More than four out of five U.S. adults (85%) own a mobile phone, compared with seven in ten (71%) who have a landline or home phone – and nearly two-thirds of mobile phone owners (63%) agreed that their phone is very personal to them, according to a poll conducted by Harris Interactive and commissioned by Ingenio.
Less than a third of mobile phone owners (30%) recall seeing or hearing an advertisement on their mobile phone in the past year, suggesting that a dominant advertising model to reach the growing demographic of mobile phone users has yet to emerge, Ingenio said.
- Regarding the kind of mobile ads they find acceptable, respondents were most favorably disposed toward sponsored text links that appear as a result of internet searches (26%).
- Close behind were audio ads that play instead of ringing when waiting for someone to answer a call (21%), and a text message from a company (20%).
- Among those who have ever called 411 from their mobile phones, commercial (74%) and restaurant (72%) phone and address listings are the most frequently sought-after types of information.
- When asked about their current and anticipated cell phone use, about half of mobile phone owners (49%) said they are already using their phones for more than just calls, including sending and receiving text messages (36%), and taking, sending and receiving photos (24%).
“An inherent difference between the mobile and PC environments is that mobile searchers want to find information and then immediately act on it,” said Marc Barach, chief marketing officer, Ingenio. “The mobile environment lets advertisers reach consumers at the point of decision, and an advertising model that connects the two when intent is at its highest will do for mobile what clicks did for the web.”
- Younger adults are significantly more likely than their older counterparts to own a mobile phone than a landline: among those 18-34, 89% own a cell phone or smart phone, but only 57% have a landline.
- Younger mobile phone owners are considerably more likely to use their phones for more than just phone calls (74% of adults ages 18-34 versus 20% of those ages 55 and up)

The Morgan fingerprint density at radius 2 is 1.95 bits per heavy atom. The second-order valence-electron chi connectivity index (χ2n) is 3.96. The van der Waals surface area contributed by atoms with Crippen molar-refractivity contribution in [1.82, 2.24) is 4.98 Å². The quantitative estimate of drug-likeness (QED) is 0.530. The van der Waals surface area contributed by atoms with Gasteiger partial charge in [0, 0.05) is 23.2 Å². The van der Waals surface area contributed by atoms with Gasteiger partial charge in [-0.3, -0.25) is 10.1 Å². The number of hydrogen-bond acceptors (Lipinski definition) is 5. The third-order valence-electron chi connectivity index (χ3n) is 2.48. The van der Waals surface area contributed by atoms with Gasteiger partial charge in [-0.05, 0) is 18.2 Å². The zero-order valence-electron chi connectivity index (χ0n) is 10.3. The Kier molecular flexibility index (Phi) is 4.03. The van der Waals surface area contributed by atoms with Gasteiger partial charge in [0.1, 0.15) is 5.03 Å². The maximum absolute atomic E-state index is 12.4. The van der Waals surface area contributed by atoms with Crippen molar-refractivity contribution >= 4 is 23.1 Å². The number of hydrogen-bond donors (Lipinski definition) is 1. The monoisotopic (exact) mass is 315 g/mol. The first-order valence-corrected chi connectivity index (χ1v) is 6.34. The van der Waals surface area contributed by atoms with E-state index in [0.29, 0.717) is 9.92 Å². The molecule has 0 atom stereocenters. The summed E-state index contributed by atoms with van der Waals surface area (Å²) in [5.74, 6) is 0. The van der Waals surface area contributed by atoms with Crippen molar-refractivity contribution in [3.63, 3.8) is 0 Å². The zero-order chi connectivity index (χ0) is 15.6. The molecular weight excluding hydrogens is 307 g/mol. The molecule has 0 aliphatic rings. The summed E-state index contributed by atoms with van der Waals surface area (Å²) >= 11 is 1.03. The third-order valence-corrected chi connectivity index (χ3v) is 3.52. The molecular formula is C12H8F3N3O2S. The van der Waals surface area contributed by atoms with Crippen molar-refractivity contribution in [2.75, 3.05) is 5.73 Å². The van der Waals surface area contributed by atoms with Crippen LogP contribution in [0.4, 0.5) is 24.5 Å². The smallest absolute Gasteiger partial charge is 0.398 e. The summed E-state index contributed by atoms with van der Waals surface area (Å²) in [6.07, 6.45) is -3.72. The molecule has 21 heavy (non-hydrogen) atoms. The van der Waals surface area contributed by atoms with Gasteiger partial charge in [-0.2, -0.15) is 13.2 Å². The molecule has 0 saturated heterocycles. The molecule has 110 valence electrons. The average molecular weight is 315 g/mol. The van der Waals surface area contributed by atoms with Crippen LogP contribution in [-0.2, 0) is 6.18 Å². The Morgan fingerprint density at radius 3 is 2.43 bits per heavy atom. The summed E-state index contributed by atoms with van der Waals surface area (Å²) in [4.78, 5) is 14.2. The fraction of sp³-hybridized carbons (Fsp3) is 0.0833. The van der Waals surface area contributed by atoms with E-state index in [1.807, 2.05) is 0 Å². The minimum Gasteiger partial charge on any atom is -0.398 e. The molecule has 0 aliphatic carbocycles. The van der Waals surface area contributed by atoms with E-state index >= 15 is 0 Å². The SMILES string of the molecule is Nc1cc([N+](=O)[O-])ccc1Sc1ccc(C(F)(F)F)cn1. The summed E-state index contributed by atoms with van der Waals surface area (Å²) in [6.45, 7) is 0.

- Men are more likely than women to use their phones to check email, access the internet for something other than search and download, and find information using a search engine.
- More than half of mobile phone owners (57%) anticipate using their phones for more than just making and receiving phone calls over the next three years
- Younger mobile phone owners more likely than their older counterparts (75% of those ages 18-34 versus 33% of those ages 55 and up) to say so.
According to the study, cell phone users are demonstrating unique attitudes and behaviors toward their cell phones, including a feeling of a personal connection with their cell phones; adoption of mobile services outside of calling; a predilection for text vs. email; a movement from landlines to cell phones; and openness to mobile advertising.
Additional findings from the study:
- In addition to 63% of mobile phone users who agree that their phones are very personal to them, 44% also say their phones have strengthened their personal relationships.
- Women are more likely than men to say so – 66% vs. 60%
- Younger mobile phone owners are especially likely to feel that their phones have strengthened their personal relationships – 60% of those 18-34 vs. 37% of those ages 35+.
- Women are more likely than men to admit that when their mobile phone rings they drop everything to answer it – 39% vs. 33% men.
- Men, on the other hand, are more likely than women to agree that their phones have made them too accessible – 55% vs. 50%.
- Women are more likely than men to now use their phones to send or receive text messages (38% vs. 33%), and to take/send/receive photos (27% vs. 21%).
- Men are more likely than women to use their phones to check email (12% vs. 7%), access the Internet for something other than search and download (11% vs. 5%), and find information using an internet search engine (9% vs. 6%).
About the study: This survey was conducted online within the United States by Harris Interactive on behalf of Ingenio, Inc. between March 29 and April 2, 2007 among 4,123 adults (aged 18 and over). Figures for region, age within gender, education, household income and race/ethnicity were weighted where necessary to bring them into line with their actual proportions in the population. Propensity score weighting was also used to adjust for respondents’ propensity to be online.